What does PCA really tells about Biological data?
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Entering edit mode
19 days ago
WUSCHEL ▴ 750

Very well clustered PCA analysis indeed provides insights into the underlying structure of biological data by identifying patterns and relationships among variables.

My question is, if we do not see OMICS (proteomics / metabolomics / transcriptomics) research, sample replicates data is not very well clustered in PCA plot, what does this mean? Does that means our samples/replicates looks similar?

How we can biologically interpret PCA results?

Aslo,if we see clear clustering in non neighegour PCA biplots, what are the downstream analysis we could perform? in otherwords, what is the point if looking at range of PC's in bi-plots?

Below two figures took from PCAtools: everything Principal Component Analysis by Kevin Blighe & Aaron Lun enter image description here

techniques reduction Dimension PCA • 210 views
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Entering edit mode
19 days ago

To me, PCA starts as a quality control, then perhaps/maybe/at some point it becomes a biological tool.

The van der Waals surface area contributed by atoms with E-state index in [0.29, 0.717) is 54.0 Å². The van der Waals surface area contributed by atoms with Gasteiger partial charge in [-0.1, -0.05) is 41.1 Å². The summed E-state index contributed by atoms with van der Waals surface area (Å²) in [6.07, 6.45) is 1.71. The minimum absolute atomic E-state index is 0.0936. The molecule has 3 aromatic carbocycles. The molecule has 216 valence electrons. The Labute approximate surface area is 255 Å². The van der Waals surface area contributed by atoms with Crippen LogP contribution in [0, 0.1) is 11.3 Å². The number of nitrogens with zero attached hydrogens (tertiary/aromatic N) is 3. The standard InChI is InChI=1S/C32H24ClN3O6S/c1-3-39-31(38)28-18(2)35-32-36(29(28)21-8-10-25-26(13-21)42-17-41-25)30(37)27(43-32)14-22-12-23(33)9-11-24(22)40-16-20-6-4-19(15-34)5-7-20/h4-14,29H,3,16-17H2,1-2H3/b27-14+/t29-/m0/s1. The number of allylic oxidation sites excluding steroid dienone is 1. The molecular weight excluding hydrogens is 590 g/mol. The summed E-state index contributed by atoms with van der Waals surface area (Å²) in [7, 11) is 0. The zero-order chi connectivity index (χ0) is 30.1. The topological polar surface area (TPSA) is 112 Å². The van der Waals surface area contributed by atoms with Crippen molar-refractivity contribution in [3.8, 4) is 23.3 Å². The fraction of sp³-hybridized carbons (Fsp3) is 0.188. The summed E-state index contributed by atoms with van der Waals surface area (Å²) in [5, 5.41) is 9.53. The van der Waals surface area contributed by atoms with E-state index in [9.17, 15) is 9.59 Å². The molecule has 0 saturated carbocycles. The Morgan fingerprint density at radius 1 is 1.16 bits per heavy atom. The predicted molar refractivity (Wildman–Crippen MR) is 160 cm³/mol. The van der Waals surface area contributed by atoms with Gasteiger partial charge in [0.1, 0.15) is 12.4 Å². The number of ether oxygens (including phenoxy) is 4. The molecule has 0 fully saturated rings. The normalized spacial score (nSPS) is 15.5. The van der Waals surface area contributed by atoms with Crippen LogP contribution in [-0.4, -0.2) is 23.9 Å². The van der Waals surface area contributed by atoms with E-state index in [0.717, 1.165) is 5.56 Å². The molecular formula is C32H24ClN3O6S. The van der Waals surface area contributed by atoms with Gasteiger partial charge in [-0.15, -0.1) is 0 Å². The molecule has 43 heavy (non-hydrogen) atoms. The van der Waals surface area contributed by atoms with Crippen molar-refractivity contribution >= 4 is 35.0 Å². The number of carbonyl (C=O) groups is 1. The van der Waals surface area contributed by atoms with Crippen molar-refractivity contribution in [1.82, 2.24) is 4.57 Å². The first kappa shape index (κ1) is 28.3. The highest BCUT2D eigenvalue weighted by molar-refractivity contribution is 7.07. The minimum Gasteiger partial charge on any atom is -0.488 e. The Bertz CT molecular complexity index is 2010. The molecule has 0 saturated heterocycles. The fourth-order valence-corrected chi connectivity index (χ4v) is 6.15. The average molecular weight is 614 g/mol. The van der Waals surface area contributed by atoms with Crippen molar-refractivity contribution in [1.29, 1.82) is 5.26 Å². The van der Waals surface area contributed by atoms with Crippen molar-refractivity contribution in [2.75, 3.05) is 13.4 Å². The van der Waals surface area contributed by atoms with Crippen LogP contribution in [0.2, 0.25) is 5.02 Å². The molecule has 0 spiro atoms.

In your first plot, PC2 (y-axis) seems to correlate a bit better with ER status than PC1 (x-axis, 33% of variation!). You have green and purple points on the -30 side and green and purple points on the +30 side. It looks slightly cleaner on the PC2 side.

There's clearly some other, unmeasured covariate at work here that divides the points across PC1 so cleanly. The rest of the PCAtools tutorial digs into some of the PC1, PC2 correlations and shows that Size, Distant.RFS, Grade are covariates that correlate strongly with PC1, but it looks like a complex interaction that perhaps two dimensions do not capture well visually.

Sometimes, especially with SNPs, you get nice correlations with population background, Wikipedia has an example plot from https://commons.wikimedia.org/wiki/File:Worldwide_human_populations_-_PCA_results.png

Wikpedia plot

But then again, look at those percentages explained: 7.5% + 4.8% is not the world.

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